A film review by Craig J. Koban
MAN ON FIRE
2004, R, 142 mins.
2004, R, 142 mins.
Creasy: Denzel Washington / Pita: Dakota Fanning / Samuel: Marc Anthony / Lisa: Radha Mitchell / Rayburn: Christopher Walken / Manzano: Giancarlo Giannini / Jordan: Mickey Rourke
Directed by Tony Scott / Written by Brian Helgeland, based on the novel by A.J.Quinnell
MAN ON FIRE was a really, really frustrating two and a half hours. It's one of those great conundrum pictures, one that is, undoubtedly, well acted, but permeated by such visual overkill in terms of its aesthetic style that it took away from the overall dramatic effect. Truth be told, it’s a truly superb exercise in filmmaking craftsmanship and style, but it’s partly the film’s very style that ruins it. We at first become really entranced by director Tony Scott’s use of quick pans, tight and kinetic editing, and bold use of subtitles and graphics. But, as the film wears on, his vain artistic indulgences grow old and tiresome, maybe in an effort to mask the film as being more than it really is.
The film is your basic DEATH WISH-esque revenge story with a narrative
that’s not altogether surprising, nor revealing.
The real surprise is the fantastic performances in the film,
especially by Denzel Washington and the young Dakota Fanning.
Yet, the film is never carried to a larger, more meaningful level beyond
the performances and it soon becomes enslaved by its visuals and a conclusion
that, let’s face it, really ended on a false note, especially when
you think the film had the nerve to be bold.
From the recent crop of revenge films (2004 has had many, from the
stylish and exuberant
series to the dark comic adaptation
PUNISHER), MAN ON FIRE is the most disappointing.
People who have done truly outstanding work in the past made MAN ON FIRE. The screenplay (based on the novel by A.J. Quinnell) was written by Brian Helgeland (who wrote the Mel Gibson revenge film PAYBACK, and also co-wrote masterpieces like MYSTIC RIVER and LA CONFIDENTIAL) and directed by Tony Scott (who directed one of 1995’s better thrillers, CRIMSON TIDE, and one of the most underrated film’s of the 90’s, the Quentin Tarantino scripted TRUE ROMANCE). The film has lush and visceral cinematography by Paul Cameron, who also this year gave a gritty realism to LA in Michael Mann’s COLLATERAL.
Washington, a two time
Oscar winner who’s as good as DeNiro at playing edgy characters with
forcefulness and fiery conviction, plays the film’s main protagonist.
Clearly, this is an all-star effort, but the film left me feeling kind of
empty. The script is not as
inquisitive or insightful as Helgeland’s previous masterworks, as it goes for
cheap conventions and contrived payoffs rather than moments of tension or shocking
reveals. And the visual style by
Scott (who often paints his film with his trademark use of lighting and camera
work) seems so force-fed that I felt like I was not giving an opportunity to let
the film play out within me.
The film takes place in Mexico City
(well realized by Cameron’s photographic eyes) where, as a title card tells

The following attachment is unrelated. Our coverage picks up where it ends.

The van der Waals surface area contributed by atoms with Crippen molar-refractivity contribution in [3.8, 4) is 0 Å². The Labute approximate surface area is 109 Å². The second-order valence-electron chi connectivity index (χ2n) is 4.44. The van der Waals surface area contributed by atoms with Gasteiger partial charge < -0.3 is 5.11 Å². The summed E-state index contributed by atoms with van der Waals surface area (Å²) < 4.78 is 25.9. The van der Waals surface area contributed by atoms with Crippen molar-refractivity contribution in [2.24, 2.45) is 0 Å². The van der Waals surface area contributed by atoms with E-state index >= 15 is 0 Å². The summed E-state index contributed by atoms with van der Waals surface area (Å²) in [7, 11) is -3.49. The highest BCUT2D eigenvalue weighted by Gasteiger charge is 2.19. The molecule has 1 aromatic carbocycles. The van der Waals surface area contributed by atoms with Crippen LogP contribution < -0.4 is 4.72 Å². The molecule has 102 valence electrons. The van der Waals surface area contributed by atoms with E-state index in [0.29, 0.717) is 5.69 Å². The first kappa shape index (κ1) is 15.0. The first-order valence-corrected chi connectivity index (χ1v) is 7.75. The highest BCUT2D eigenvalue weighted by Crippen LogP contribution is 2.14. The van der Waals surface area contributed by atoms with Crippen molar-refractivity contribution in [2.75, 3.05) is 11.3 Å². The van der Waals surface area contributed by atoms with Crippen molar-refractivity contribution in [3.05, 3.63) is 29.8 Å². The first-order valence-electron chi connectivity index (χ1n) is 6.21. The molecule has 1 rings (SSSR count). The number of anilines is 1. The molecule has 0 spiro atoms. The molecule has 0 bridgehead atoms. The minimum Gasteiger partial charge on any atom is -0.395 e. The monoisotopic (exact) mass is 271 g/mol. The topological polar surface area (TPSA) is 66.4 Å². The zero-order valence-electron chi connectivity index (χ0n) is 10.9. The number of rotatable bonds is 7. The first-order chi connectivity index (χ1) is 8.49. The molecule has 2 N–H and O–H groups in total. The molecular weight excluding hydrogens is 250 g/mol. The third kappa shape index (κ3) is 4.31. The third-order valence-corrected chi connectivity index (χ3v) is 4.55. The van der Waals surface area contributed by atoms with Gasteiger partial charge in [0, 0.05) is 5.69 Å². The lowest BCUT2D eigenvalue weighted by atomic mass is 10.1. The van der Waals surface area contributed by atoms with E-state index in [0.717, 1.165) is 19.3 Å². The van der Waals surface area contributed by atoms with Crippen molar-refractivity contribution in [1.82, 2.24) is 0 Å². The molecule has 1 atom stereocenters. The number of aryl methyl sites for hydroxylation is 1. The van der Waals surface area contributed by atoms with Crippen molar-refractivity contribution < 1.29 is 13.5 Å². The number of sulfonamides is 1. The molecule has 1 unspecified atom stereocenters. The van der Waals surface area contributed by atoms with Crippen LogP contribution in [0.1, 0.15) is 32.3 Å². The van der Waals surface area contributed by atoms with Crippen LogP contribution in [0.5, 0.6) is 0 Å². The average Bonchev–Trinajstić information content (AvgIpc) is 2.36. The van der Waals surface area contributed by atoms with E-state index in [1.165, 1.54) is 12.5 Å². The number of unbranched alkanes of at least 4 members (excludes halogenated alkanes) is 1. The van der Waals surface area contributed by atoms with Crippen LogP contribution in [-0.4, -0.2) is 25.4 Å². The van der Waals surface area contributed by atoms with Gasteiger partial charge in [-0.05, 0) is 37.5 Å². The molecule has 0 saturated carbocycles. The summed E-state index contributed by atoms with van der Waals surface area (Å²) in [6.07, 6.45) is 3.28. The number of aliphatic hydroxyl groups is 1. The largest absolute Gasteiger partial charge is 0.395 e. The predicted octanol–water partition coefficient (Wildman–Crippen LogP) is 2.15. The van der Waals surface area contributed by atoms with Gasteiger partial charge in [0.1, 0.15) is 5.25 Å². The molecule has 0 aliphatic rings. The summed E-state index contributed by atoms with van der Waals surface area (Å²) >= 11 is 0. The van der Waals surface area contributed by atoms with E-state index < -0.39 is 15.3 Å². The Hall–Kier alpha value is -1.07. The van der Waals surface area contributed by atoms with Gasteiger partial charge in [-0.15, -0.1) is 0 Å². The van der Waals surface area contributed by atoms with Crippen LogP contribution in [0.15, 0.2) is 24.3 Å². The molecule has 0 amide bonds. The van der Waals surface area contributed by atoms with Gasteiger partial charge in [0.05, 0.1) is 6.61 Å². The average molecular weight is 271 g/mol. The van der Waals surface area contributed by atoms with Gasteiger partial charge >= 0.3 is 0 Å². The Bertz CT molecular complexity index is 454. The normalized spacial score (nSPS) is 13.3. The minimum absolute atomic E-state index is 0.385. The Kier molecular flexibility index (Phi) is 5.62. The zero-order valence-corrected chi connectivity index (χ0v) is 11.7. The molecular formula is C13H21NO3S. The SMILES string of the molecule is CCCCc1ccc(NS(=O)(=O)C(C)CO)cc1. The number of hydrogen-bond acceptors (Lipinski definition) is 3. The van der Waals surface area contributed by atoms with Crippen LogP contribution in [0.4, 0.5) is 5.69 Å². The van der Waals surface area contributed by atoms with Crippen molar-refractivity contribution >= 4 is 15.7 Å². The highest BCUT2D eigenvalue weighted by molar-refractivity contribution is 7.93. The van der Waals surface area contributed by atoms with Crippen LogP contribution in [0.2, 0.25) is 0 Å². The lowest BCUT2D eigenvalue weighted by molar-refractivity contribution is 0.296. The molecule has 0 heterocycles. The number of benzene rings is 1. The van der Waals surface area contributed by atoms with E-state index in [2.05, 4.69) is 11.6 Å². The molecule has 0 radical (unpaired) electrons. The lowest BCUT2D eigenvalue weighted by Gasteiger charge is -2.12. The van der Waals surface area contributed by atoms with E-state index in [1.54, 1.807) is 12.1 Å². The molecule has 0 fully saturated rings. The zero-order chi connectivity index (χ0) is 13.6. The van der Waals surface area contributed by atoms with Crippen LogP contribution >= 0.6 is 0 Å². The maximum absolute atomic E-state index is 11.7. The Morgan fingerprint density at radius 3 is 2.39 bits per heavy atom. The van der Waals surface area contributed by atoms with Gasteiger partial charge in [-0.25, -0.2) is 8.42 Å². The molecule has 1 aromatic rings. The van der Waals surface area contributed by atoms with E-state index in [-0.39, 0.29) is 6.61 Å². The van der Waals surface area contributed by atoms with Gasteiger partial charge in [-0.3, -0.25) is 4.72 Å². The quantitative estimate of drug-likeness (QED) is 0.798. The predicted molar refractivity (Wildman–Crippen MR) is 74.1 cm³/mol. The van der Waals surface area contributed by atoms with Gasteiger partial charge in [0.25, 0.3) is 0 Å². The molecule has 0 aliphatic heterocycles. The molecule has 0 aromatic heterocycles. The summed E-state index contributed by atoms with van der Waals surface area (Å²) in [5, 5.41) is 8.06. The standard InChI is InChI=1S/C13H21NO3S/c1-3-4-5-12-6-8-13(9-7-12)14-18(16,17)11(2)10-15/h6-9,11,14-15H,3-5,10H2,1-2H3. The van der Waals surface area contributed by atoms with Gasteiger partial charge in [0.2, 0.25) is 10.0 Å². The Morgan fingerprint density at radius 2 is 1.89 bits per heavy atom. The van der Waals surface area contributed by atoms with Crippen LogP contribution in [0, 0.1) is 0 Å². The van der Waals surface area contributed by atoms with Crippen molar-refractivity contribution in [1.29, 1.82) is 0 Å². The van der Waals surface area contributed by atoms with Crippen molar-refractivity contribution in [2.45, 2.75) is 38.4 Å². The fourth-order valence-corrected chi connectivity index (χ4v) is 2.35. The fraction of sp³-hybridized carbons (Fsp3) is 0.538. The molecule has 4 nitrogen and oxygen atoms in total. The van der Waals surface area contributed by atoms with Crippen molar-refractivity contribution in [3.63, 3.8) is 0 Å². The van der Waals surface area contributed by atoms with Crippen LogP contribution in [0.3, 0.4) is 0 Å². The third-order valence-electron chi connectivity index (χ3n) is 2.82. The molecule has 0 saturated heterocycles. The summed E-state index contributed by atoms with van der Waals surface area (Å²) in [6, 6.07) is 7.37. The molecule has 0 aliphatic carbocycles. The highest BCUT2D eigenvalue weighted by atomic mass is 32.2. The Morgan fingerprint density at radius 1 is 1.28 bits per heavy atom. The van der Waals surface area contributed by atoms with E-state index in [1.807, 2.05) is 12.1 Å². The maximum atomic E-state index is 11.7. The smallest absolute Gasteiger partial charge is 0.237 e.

us, that kidnapping is a frequent daily occurrence in the City.
Enter Creasy (Washington) an ex-Special Forces operative who now is an
emotional recluse and an alcoholic. Having
great difficulty dealing with his past traumas (amazingly, the film’s
absorbent running time does not allow for his past to be really fleshed out that
much) he drifts south to Mexico and looks for some meaning. He hooks up with an old pal named Rayburn (played by
Christopher Walken – it's nice to see him play a larger character here than his
typical Walken-esque cameo). Rayburn,
in an attempt to help out his troubled friend, gets him a job as a bodyguard.
The job, considering his pervious experience, is relatively easy: he is
to protect, on a constant daily basis, the young Pita (Dakota Fanning), who is
the young daughter of a successful and rich Mexican businessman, Samuel (Marc
Anthony) and his American wife (the usually resourceful Radha Mitchell).
Obviously, since there is kidnapping occurring all the time in Mexico,
Pita is a good target, considering her rich family ties.
Creasy, being as emotionally vacant
as most stressed-out anti-heroes are in these kinds of films, keeps his distance
from his work, especially from the young and charming Pita.
Pita, of course, really likes Creasy and desperately wants to be his best
friend, but he feels that it’s his job to be her bodyguard and nothing else.
Of course, with predictable results, Creasy grows increasingly more open
with the girl. I liked how the
screenplay exhibits great patience with the developing and maturing relationship
between this hardened and experienced killer and the young and whimsical child.
Their mutually bonding is predictable, but the screenplay allows it to
develop slowly and does not feel the need to rush through a hasty exposition.
Within some time, he is so warmed over by her that he eventually becomes
her swim coach (marine style) and helps her overcome her own low self-confidence
in athletics. The developing of
this relationship is crucial, especially if the rest of the film will play out
with any type of emotional resonance later.
Then the inevitable happens
Pita is, indeed, kidnapped, with Creasy taken several bullets (a few too many,
in my mind, to allow for a later and quick effective recovery). While in the hospital, the transfer of ransom is completely
botched with disastrous results. Creasy,
like the quintessential figure in revenge films, plots his…well…revenge…on
the kidnappers with one single goal – kill every last one of them mother
Eat your heart out, Frank Castle.
Creasy is not a total loner on his quest for
absolute and timely revenge; he does have a few allies.
He depends on a Lois Lane-like reporter named Mariana (Rachel Ticotin)
while she, in turn, relies on an ex-Interpol expert named Manzano (Giancarlo
Giannini). Of course, with these
type of pictures, the anti-hero can only really trust “one person”, and that